Kenya: Indiscriminate cutting means Eldoret town has been experiencing water shortages

Residents in Eldoret town have been experiencing water shortages from January this year. Eldoret Mayor Samwel Ruto said, this has been caused by indiscriminate cutting of trees around water catchment areas affecting the Shebare dam which supplies water to Eldoret Water and Sanitation Company. He cited areas like Kapchemtwa, Kikere, Kimonoro and the Sogotio where residents have cut down trees bringing down the water volume.

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He says the move has made it hard to supply the commodity to residents
of Eldoret and Marakwet prompting the water company to opt for
rationing. Ruto challenged the ministries of Tourism,

Forest and Wildlife and the Marakwet Member of Parliament to visit those areas
and find a lasting solution to forest destruction. The mayor said this
after visiting water catchments areas in Marakwet District while
accompanied by Managing Director of ELDOWAS, and other officials.
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Prime Minster Mr Raila Odinga has asked communities living around and in the Mau forest to realise that they will lose the most when the water catchment area is destroyed.

The Prime Minister said it was primarily for the locals that the government was trying to save the water catchment areas around the country.

At the same time, Mr Odinga asked African Parliaments to give priority to the protection of the environment saying failure to do that was exposing the Continent to dangers of desertification in the years ahead.

Speaking when he received a delegation from the Pan African Parliament, UNEP and UN International Strategy for Disaster Reduction in his offices, Mr Odinga said time was running out for Kenya and Africa to preserve the environment.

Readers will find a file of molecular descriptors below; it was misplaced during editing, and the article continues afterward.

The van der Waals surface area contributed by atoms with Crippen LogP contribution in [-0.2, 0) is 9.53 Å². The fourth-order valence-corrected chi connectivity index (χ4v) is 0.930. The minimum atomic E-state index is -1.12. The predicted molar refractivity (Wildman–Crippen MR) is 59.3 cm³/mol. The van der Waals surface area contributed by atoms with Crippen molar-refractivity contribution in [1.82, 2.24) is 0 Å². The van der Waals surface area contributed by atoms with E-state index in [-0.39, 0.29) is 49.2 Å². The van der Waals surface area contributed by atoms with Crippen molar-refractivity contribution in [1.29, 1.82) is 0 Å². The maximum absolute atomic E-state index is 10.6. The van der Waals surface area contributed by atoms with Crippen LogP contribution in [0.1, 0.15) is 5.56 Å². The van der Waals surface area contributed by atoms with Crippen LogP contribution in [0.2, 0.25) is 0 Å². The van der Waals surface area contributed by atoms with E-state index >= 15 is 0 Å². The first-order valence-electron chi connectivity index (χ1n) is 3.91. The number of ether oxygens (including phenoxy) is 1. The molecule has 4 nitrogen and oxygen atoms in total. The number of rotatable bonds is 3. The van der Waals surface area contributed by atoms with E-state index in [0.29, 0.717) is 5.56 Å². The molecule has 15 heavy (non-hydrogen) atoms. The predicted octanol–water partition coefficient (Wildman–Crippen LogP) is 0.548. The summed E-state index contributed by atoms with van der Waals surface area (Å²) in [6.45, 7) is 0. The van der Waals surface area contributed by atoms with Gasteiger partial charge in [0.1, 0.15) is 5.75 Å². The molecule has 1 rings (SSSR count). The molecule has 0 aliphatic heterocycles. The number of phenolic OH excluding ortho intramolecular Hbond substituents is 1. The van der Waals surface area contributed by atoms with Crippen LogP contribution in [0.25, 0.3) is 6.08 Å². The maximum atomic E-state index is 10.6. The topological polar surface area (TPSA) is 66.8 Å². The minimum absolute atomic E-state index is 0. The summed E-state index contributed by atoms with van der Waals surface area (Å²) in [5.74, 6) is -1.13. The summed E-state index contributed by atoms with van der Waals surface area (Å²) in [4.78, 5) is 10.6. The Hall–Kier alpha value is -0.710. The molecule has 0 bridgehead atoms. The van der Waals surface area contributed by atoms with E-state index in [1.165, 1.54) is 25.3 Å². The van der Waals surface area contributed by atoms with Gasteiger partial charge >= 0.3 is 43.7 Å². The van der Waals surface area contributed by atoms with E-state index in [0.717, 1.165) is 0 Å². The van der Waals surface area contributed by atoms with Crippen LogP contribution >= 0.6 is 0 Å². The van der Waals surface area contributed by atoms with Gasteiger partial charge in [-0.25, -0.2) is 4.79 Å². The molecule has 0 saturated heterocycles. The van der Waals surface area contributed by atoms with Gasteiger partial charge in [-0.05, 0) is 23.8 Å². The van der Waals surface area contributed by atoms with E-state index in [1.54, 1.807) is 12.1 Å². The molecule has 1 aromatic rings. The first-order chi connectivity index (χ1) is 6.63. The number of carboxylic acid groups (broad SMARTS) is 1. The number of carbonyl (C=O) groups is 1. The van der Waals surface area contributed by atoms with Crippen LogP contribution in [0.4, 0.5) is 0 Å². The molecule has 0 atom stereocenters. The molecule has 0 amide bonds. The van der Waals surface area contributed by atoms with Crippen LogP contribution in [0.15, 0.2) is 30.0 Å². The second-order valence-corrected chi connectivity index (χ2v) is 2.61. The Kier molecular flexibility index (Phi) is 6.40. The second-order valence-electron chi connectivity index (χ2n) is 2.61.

“We don’t have an option here in Africa and the time to act is now. Unless something is done about environmental degradation, Africa will be lost,” the PM said.

Mr Odinga said Kenya’s forest cover has fallen from 12 per cent at independence to 1.7 per cent and dwindling at present.

He said the degradation of Mau and other forests across the country had left Kenya vulnerable to global warming whose signs were being seen in lesser and more unreliable rainfall while snow disappears from Mt Kenya.

The PM condemned the burning of Mau forest in recent days saying it was the work of anarchists.

“The anarchists seem to be saying that if they can’t have the forest then nobody will have it. They think they are doing it to fight somebody not knowing they are fighting themselves. When these forests are finally destroyed, the whole nation will suffer. But the locals will suffer most,” Mr Odinga said.

Speaking at the function, Ms Feng Min KAN, a senior coordinator with the Geneva-based UNISDR, asked MPs to take lead in efforts to stop global warming.

She said climate change should be dealt with at the level of heads of State and government for it to bear fruits.

“We would like to have prime ministers and president’s taking lead in helping stem effects of climate change,” Ms Feng said.

The Pan African Parliamentarians said they were concerned about the minimal attention heads of states and heads of governments in Africa are giving to climate change.

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